Prometheus

By Lord Byron (George Gordon) 1788–1824 Lord Byron (George Gordon)
Titan! to whose immortal eyes
         The sufferings of mortality,
         Seen in their sad reality,
Were not as things that gods despise;
What was thy pity's recompense?
A silent suffering, and intense;
The rock, the vulture, and the chain,
All that the proud can feel of pain,
The agony they do not show,
The suffocating sense of woe,
         Which speaks but in its loneliness,
And then is jealous lest the sky
Should have a listener, nor will sigh
         Until its voice is echoless.

Titan! to thee the strife was given
         Between the suffering and the will,
         Which torture where they cannot kill;
And the inexorable Heaven,
And the deaf tyranny of Fate,
The ruling principle of Hate,
Which for its pleasure doth create
The things it may annihilate,
Refus'd thee even the boon to die:
The wretched gift Eternity
Was thine—and thou hast borne it well.
All that the Thunderer wrung from thee
Was but the menace which flung back
On him the torments of thy rack;
The fate thou didst so well foresee,
But would not to appease him tell;
And in thy Silence was his Sentence,
And in his Soul a vain repentance,
And evil dread so ill dissembled,
That in his hand the lightnings trembled.

Thy Godlike crime was to be kind,
         To render with thy precepts less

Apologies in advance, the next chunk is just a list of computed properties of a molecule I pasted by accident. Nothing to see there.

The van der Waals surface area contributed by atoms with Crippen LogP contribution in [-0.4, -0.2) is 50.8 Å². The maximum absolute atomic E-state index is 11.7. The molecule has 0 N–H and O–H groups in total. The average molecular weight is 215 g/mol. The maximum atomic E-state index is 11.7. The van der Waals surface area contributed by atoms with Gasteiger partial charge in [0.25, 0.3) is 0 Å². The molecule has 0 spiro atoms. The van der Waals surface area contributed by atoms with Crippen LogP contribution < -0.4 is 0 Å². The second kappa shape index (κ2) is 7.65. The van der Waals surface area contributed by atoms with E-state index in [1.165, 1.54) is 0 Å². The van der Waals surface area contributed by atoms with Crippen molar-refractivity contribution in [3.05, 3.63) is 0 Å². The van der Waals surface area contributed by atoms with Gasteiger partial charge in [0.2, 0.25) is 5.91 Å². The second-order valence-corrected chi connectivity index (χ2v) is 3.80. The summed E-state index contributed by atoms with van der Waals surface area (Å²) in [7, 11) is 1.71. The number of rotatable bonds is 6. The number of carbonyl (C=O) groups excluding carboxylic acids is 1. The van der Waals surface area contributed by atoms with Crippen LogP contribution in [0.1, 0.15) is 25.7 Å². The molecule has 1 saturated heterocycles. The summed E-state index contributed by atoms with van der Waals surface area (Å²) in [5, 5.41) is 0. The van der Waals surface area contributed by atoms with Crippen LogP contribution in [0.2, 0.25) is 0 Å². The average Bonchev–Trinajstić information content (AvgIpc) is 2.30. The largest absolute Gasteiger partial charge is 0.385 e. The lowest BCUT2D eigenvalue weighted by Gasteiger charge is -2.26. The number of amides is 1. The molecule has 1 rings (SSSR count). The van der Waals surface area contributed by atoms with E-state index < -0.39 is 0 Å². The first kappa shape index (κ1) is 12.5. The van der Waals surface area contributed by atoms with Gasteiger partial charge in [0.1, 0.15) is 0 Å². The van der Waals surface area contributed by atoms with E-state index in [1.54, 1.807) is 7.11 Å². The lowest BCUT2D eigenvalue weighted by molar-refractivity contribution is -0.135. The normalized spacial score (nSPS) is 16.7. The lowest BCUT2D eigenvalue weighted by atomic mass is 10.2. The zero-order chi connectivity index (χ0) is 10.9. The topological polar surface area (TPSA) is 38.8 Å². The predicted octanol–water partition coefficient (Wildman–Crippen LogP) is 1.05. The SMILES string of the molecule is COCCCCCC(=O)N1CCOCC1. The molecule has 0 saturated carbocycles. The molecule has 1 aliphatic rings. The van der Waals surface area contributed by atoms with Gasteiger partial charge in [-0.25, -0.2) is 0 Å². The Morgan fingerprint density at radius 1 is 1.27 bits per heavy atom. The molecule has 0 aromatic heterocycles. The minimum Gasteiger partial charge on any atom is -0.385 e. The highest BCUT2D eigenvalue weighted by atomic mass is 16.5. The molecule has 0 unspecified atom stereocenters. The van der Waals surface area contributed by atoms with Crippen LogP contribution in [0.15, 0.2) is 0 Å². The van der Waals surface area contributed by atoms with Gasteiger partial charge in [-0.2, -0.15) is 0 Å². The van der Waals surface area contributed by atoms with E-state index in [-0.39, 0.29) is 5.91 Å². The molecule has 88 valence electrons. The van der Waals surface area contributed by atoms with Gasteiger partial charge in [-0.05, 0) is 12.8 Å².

The sum of human wretchedness,
And strengthen Man with his own mind;
But baffled as thou wert from high,
Still in thy patient energy,
In the endurance, and repulse
         Of thine impenetrable Spirit,
Which Earth and Heaven could not convulse,
         A mighty lesson we inherit:
Thou art a symbol and a sign
         To Mortals of their fate and force;
Like thee, Man is in part divine,
         A troubled stream from a pure source;
And Man in portions can foresee
His own funereal destiny;
His wretchedness, and his resistance,
And his sad unallied existence:
To which his Spirit may oppose
Itself—and equal to all woes,
         And a firm will, and a deep sense,
Which even in torture can descry
         Its own concenter'd recompense,
Triumphant where it dares defy,
And making Death a Victory.

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Poet Lord Byron (George Gordon) 1788–1824

POET’S REGION England

SCHOOL / PERIOD Romantic

Subjects Religion, Heroes & Patriotism, Mythology & Folklore, God & the Divine, Greek & Roman Mythology

Poetic Terms Allusion, Rhymed Stanza

 Lord  Byron (George Gordon)

Biography

The most flamboyant and notorious of the major Romantics, George Gordon, Lord Byron, was likewise the most fashionable poet of the day. He created an immensely popular Romantic hero—defiant, melancholy, haunted by secret guilt—for which, to many, he seemed the model. He is also a Romantic paradox: a leader of the era’s poetic revolution, he named Alexander Pope as his master; a worshiper of the ideal, he never lost touch with . . .

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Poem Categorization

SUBJECT Religion, Heroes & Patriotism, Mythology & Folklore, God & the Divine, Greek & Roman Mythology

POET’S REGION England

SCHOOL / PERIOD Romantic

Poetic Terms Allusion, Rhymed Stanza

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Originally appeared in Poetry magazine.

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